Glossar

Accessibility

The data are to be archived and stored in such a way that they can be easily retrieved or used locally using standard communication protocols both by machine and by hand (Source).

https or ftp seem to be the methods of choice. There are problems with confidential or otherwise sensitive data.

Datatype

A datatype is a schematic description of a data structure. It is organized hierarchically in an arbitrary granularity and can be used for the identification as well as for the structural description of resources. In order to ensure machine readability, datatypes are stored in a Datatype Registry.

FAIR

According to FAIR principles, data should be "Findable, Accessible, Interoperable, and Re-usable".

Findable

Data should be easy to find both by humans and by computer systems. (Source).

Requirements are meaningful metadata, IDs and open access (not necessarily part of the definition).

Interoperability

The data should be able to be exchanged, interpreted and at least semi-automatically combined with other data sets (Source).

The prerequisite for this is a common format or a kind of crosscompiler between different formats (this is not part of the definition, but it seems to be important).

Metadata

Metadata or metainformation is structured data that contains information about characteristics of other data.

Ontology

Conceptual system consisting of the concepts of a knowledge domain and their relations among each other (after LIU, LING and M. TAMER ÖZSU (editor): Ontology, Encyclopedia of Database Systems. Springer publishing house, 2009)

PID Information Profile

A PID Information Profile is a special datatype describing the structure of a PID Record. It defines mandatory and optional elements, which have to be part of a PID Record in order to correspond to a certain profile. This allows automated validation of PID Records and their indexing for depth search based on PIDs.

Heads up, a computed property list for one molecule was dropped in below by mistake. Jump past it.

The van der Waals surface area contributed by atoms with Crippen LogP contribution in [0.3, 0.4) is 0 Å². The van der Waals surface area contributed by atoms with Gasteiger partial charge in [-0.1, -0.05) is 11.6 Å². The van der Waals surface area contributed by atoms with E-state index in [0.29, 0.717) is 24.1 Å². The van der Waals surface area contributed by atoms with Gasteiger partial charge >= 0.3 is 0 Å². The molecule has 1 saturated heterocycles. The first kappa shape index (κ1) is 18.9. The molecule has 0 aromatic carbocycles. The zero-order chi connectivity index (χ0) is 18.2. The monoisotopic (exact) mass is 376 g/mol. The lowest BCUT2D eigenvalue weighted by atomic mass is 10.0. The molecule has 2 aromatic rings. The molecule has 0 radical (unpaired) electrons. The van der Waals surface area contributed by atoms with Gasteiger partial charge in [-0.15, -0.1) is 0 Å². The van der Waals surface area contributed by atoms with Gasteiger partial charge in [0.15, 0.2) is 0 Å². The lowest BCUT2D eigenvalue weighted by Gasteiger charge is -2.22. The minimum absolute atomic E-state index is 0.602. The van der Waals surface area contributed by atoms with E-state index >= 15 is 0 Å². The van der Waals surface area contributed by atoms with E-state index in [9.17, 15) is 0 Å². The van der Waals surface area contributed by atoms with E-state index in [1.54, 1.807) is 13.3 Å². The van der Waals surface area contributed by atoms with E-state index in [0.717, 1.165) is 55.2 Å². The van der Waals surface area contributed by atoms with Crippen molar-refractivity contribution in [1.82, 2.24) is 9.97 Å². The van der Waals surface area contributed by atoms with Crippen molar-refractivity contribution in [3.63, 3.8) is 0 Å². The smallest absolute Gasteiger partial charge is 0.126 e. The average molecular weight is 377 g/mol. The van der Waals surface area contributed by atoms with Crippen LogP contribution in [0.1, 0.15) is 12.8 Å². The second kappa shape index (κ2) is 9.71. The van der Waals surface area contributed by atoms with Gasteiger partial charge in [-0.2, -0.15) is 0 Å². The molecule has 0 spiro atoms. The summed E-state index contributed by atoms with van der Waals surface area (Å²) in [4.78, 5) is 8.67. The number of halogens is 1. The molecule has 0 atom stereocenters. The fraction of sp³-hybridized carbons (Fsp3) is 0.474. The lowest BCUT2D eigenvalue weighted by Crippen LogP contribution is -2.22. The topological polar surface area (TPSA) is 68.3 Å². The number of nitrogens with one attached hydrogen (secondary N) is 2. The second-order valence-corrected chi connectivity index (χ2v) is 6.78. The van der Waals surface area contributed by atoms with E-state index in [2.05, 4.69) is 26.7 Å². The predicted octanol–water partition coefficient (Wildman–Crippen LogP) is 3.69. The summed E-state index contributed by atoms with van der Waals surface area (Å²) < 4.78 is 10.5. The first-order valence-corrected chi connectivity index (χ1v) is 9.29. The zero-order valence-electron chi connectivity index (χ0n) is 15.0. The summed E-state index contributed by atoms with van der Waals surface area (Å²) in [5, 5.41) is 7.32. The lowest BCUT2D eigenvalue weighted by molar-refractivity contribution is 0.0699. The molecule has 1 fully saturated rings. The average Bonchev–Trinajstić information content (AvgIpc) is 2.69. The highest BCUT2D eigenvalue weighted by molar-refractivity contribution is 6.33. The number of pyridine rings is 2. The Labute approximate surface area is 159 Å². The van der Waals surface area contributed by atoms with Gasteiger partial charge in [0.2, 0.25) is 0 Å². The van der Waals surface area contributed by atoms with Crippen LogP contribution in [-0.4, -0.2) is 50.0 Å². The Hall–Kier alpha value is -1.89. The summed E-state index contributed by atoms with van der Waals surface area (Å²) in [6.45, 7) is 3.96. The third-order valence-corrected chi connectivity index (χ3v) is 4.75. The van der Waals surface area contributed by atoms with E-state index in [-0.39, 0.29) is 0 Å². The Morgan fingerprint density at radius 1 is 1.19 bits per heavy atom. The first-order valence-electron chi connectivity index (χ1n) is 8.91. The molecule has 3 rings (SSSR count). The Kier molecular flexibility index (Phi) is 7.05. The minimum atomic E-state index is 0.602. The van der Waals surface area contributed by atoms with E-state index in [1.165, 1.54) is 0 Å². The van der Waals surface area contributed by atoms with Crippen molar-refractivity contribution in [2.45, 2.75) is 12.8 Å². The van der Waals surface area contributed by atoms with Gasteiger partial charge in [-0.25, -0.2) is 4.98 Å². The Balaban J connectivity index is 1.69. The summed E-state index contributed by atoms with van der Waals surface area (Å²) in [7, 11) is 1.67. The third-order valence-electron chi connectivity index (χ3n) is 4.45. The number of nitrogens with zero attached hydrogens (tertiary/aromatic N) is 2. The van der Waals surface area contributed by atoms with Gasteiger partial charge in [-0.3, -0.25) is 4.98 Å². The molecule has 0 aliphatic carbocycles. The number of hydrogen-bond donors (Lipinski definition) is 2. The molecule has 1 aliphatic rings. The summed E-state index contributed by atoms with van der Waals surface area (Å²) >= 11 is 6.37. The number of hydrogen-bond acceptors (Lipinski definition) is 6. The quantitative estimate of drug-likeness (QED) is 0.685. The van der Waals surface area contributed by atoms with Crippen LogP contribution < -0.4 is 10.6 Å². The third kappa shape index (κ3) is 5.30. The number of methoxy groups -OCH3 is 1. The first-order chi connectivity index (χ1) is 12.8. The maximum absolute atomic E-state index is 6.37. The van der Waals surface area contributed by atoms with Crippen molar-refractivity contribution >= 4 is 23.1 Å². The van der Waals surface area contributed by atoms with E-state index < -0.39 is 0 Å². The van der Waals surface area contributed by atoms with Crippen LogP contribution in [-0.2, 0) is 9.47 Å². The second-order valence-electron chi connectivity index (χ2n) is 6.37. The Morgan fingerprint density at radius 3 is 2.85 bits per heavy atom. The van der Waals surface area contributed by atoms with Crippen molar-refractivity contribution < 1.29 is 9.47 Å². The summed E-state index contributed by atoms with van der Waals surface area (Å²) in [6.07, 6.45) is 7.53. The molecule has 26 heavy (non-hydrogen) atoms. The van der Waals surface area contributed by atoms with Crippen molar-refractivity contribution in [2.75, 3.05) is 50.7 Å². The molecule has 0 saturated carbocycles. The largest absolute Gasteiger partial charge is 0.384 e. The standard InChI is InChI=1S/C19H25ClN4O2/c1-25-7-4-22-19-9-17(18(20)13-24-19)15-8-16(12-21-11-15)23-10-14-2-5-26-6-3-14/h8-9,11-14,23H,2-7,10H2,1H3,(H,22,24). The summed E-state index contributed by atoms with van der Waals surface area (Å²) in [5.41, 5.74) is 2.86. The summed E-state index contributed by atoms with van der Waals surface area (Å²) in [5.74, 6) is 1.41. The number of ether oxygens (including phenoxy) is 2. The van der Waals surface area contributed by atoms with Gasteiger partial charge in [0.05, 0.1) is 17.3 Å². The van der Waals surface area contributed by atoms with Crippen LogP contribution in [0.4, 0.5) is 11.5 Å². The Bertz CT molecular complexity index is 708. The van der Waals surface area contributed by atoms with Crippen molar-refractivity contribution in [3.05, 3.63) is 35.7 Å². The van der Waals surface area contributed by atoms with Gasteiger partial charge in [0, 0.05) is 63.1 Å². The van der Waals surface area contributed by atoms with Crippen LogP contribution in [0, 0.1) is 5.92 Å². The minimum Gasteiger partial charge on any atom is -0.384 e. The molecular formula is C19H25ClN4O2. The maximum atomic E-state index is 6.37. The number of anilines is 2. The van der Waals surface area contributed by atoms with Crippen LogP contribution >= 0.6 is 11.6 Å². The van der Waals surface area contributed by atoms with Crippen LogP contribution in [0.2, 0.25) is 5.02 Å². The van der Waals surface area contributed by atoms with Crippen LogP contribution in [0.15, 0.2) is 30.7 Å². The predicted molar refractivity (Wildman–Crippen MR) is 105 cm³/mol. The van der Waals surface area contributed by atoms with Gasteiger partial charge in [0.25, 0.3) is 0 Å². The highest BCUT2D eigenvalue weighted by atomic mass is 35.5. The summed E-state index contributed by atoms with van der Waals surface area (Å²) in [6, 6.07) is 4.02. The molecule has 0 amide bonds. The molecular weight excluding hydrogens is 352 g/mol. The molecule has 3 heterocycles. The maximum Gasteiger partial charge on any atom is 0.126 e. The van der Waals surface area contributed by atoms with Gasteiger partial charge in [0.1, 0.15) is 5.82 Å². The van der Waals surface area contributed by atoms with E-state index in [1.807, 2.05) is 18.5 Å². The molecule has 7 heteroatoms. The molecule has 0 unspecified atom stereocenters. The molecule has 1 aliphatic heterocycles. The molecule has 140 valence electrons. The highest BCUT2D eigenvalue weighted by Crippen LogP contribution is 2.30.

PID Record

PID Records are the sum of all key-value-pairs associated with a PID. In the context of FAIR Digital Objects PID Records are used for fast decision making as they contain basic metadata about the referenced content. Elements of a PID Record are defined by a PID Information Profile and allow the validation of a given PID Record.

Persistent Identifier

Persistent Identifiers (PID) are globally unique strings for identifying resources. They are managed and resolved by a distributed infrastructure. Depending on the PID system, single PIDs can be associated with additional key-value metadata which is accessible via the PID record.

Provenance

Provenance generally refers to the origin of a person or object. In the research context, the term is used to denote the origin and history of data. The recording of provenance makes it possible to trace where data comes from and who changed it, when and how. The Prov-Standard is used for recording.

The term has its origins as a designation of the origin of works of art and cultural assets, and provenance research is dedicated to their research. This is also transferred to data. At DLR, the PROV@DLR group is working on this topic. The department Intelligent and Distributed Systems (IVS) of the Institute for Software Technology (SC) is also engaged in the provenance recording of software as well as software development processes.

Provenance is applied in many areas of DLR; especially in the areas of Digital Gemini and Simulation-based Certification, provenance plays a role.

Research data

Research data are all data generated in the course of a scientific project, e.g. through source research, experiments, measurements, surveys or questionnaires (Source).

Reusability

The data is reusable for future research and comparable with other data sources. Citability and terms of use also fall under this keyword (Source).

This implies, among other things, intensive use and provision of metadata such as test environment, version documentation, etc.

Web Ontology Language

The Web Ontology Language (OWL) is an ontology language for the Semantic Web with formally defined interpretation. It is a specification of the World Wide Web Consortium (W3C). (after OWL 2 primer )

data management plan (DMP)

A data management plan (DMP) is an important tool to structure the handling of your own research data. DMPs can be used as checklists as well as for ongoing documentation: from the collection of data to long-term storage or publication. More and more research funding agencies, e.g. the EU or the BMBF, are demanding the creation of a DMP.